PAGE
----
Sixty Years of South Pole Flights
A single plane landed at the South Pole six decades ago this week, paving the way for ground-breaking science that continues today.
Posted October 27, 2016
On October 31, 1956, a plane descended out of the clear, blue sky at the bottom of the planet. The twin-engine R4D-5 Skytrain, named Que Sera Sera, touched down on the frigid Antarctic plateau just yards away from the unmarked geographic South Pole. Though other planes had flown over the pole, this was the first ever to land there. The people on board were the first to set foot at 90 degrees south latitude since the ill-fated Robert Falcon Scott expedition 44 years before.
The successful flight paved the way for the South Pole to become, in the ensuing decades, the site of world-class scientific research. What was a remote and empty landing ground in 1956 is now the site for sophisticated equipment that conducts long-term monitoring of the Earth’s atmosphere; instruments, such as BICEP and the South Pole Telescope, that study the origins and make-up of the cosmos; and the IceCube Neutrino Observatory, a massive particle detector built into the ice sheet.
Photo Credit: U.S. Navy
The seven crewmembers and passengers on the Que Sera Sera who were the first to land at the South Pole. From left to right: Crew chief Petty Officer 2nd Class John Strider, Rear Adm. George Dufek, pilot Lt. Cmdr. Conrad (Gus) Shinn, navigator Lt. John Swadener, radioman Petty Officer 2nd Class William Cumbie, Jr., copilot Capt. William Hawkes and Capt. Douglas Cordinor
But 60 years ago, the solitary plane piloted by Lt. Commander Conrad “Gus” Shinn, a veteran of the U.S. Navy’s Antarctic operations, was the only artificial feature on the icescape. Shinn was accompanied by six Navy men including co-pilot Captain William “Trigger” Hawkes, Captain Douglas Cordiner and Rear Admiral George Dufek. Navigator John Swadener steered them south, J. P. Strider served as crew chief, while William Cumbie manned the radio.
“I was just keeping my mind on where we were and operating the aircraft because there were a lot of unknown unknowns,” Shinn said in a recent interview with the Antarctic Sun.
As one of the most experienced pilots who had served in the Navy’s Operation Deep Freeze, Shinn had flown many missions around the world and in the Antarctic.
“I’ve had a lot of experience with a lot of tricky flying, so it was just another one of them,” Shinn said. “The weather was good, the aircraft was operating [well] and it was just another one of those flights. Of course there’s nobody up on the surface up there to give you a hand if you did get into trouble.”
Photo Credit: U.S. Navy
Pilot Gus Shinn guns the engines as the Que Sera Sera prepares for takeoff on its his historic flight to the South Pole.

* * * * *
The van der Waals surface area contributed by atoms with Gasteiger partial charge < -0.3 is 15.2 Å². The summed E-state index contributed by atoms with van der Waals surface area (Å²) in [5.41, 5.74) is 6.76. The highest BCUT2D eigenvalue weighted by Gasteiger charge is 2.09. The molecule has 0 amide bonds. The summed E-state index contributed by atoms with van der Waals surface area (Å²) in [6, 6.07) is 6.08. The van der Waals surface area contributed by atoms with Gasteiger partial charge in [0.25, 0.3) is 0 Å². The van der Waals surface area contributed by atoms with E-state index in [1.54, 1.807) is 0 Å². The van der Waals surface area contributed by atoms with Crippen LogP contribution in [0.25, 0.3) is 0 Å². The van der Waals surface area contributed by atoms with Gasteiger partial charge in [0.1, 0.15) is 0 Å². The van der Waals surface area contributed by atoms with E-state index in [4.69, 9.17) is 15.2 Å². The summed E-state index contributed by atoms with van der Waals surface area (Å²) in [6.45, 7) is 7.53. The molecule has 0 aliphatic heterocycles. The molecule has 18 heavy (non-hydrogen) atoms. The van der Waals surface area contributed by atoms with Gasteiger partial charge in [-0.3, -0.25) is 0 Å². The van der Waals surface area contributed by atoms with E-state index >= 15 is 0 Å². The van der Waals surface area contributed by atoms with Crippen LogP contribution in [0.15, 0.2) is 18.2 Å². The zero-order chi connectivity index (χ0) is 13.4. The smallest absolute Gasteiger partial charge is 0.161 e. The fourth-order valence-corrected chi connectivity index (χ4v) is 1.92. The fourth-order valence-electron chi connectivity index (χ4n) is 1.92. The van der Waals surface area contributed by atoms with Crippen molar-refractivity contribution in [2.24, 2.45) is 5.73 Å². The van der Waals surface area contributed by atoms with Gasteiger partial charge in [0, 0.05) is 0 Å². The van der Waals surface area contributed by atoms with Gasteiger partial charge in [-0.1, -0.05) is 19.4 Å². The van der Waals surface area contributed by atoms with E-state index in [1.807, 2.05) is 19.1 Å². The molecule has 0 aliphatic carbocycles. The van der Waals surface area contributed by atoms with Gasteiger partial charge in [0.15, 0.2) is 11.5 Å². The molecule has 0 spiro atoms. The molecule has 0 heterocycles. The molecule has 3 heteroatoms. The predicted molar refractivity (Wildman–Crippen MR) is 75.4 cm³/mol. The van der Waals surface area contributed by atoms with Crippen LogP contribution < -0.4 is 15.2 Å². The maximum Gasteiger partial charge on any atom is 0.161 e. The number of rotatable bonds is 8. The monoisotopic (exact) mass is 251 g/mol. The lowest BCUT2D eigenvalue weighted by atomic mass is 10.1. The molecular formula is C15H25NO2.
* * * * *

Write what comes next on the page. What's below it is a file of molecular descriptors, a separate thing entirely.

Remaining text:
After taxiing to a stop, Strider stepped out to pull down the plane’s stairs, becoming the 11th person—and first American—to set foot at the South Pole. The admiral and two captains then walked out into the minus 60-degree (Fahrenheit) air, while Shinn and the crew stayed on the plane and kept the engines running. They planted the U.S. Flag at the pole and set up a radar reflector to guide future flights. After about 50 minutes, they climbed back on board the plane to return to McMurdo Station, more than 800 air miles away, their mission—to prove that flights to the South Pole were possible—accomplished.
But when Shinn first gunned the engines to takeoff, he was surprised to find that the plane wouldn’t move. In the hour or so they had been at the pole, the plane’s skis had frozen to the ice.
“We became stuck like if you put your hand on the freezer and it sticks,” Shinn said. “We didn’t think about that.”
Photo Credit: Jeffrey Donenfeld
Sixty years after that first historic flight, flights to the South Pole are routine delivering hundreds of people and thousands of pounds of cargo to the station every year.
Thinking fast, Shinn started to fire the small jet assisted take-off rocket engines on the side of the plane for the extra thrust to dislodge the skis. After igniting all fifteen of the rocket engines, the plane finally broke free and the team was able to fly home.
Many more flights would soon follow as the Navy built the first South Pole station over the austral summer of 1956 and 1957.
Today, flights to the third iteration of the South Pole station are routine. Nearly all of the people arriving at the National Science Foundation’s Amundsen-Scott South Pole Station fly in, as do most of their supplies.
Simply building the station, which required 12 years to complete and was dedicated in 2008, relied heavily on aviation. It required 925 flights by ski-equipped LC-130 aircraft flown by the N.Y. Air National Guard. At 26,000 pounds of cargo per flight, a total of 24 million pounds of cargo were transported, an almost unimaginable difference from Shinn’s groundbreaking flight.